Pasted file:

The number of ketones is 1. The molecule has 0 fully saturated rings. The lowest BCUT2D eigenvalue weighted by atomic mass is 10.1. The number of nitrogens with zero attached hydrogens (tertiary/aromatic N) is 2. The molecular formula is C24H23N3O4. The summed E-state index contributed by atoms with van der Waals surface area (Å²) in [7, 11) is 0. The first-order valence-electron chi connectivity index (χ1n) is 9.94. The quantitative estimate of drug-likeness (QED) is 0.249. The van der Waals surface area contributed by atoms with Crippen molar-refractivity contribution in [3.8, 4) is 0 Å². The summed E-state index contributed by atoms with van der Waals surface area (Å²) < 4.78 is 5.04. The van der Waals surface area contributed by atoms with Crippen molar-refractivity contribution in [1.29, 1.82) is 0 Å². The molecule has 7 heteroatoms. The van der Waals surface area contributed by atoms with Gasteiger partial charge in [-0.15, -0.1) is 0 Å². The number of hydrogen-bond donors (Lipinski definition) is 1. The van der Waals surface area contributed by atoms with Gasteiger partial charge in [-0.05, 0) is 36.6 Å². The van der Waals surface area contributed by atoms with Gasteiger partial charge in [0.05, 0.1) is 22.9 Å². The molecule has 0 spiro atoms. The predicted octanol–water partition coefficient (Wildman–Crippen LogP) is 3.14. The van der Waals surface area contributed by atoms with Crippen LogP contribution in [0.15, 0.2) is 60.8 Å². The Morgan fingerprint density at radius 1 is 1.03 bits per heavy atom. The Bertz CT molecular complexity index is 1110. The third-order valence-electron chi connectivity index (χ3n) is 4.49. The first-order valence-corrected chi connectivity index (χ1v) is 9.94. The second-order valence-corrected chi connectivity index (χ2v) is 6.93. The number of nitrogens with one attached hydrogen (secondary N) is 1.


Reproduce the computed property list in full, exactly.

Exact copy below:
The number of ketones is 1. The molecule has 0 fully saturated rings. The lowest BCUT2D eigenvalue weighted by atomic mass is 10.1. The number of nitrogens with zero attached hydrogens (tertiary/aromatic N) is 2. The molecular formula is C24H23N3O4. The summed E-state index contributed by atoms with van der Waals surface area (Å²) in [7, 11) is 0. The first-order valence-electron chi connectivity index (χ1n) is 9.94. The quantitative estimate of drug-likeness (QED) is 0.249. The van der Waals surface area contributed by atoms with Crippen molar-refractivity contribution in [3.8, 4) is 0 Å². The summed E-state index contributed by atoms with van der Waals surface area (Å²) < 4.78 is 5.04. The van der Waals surface area contributed by atoms with Crippen molar-refractivity contribution in [1.29, 1.82) is 0 Å². The molecule has 7 heteroatoms. The van der Waals surface area contributed by atoms with Gasteiger partial charge in [-0.15, -0.1) is 0 Å². The number of hydrogen-bond donors (Lipinski definition) is 1. The van der Waals surface area contributed by atoms with Gasteiger partial charge in [-0.05, 0) is 36.6 Å². The van der Waals surface area contributed by atoms with Gasteiger partial charge in [0.05, 0.1) is 22.9 Å². The molecule has 0 spiro atoms. The predicted octanol–water partition coefficient (Wildman–Crippen LogP) is 3.14. The van der Waals surface area contributed by atoms with Crippen LogP contribution in [0.15, 0.2) is 60.8 Å². The Morgan fingerprint density at radius 1 is 1.03 bits per heavy atom. The Bertz CT molecular complexity index is 1110. The third-order valence-electron chi connectivity index (χ3n) is 4.49. The first-order valence-corrected chi connectivity index (χ1v) is 9.94. The second-order valence-corrected chi connectivity index (χ2v) is 6.93. The number of nitrogens with one attached hydrogen (secondary N) is 1.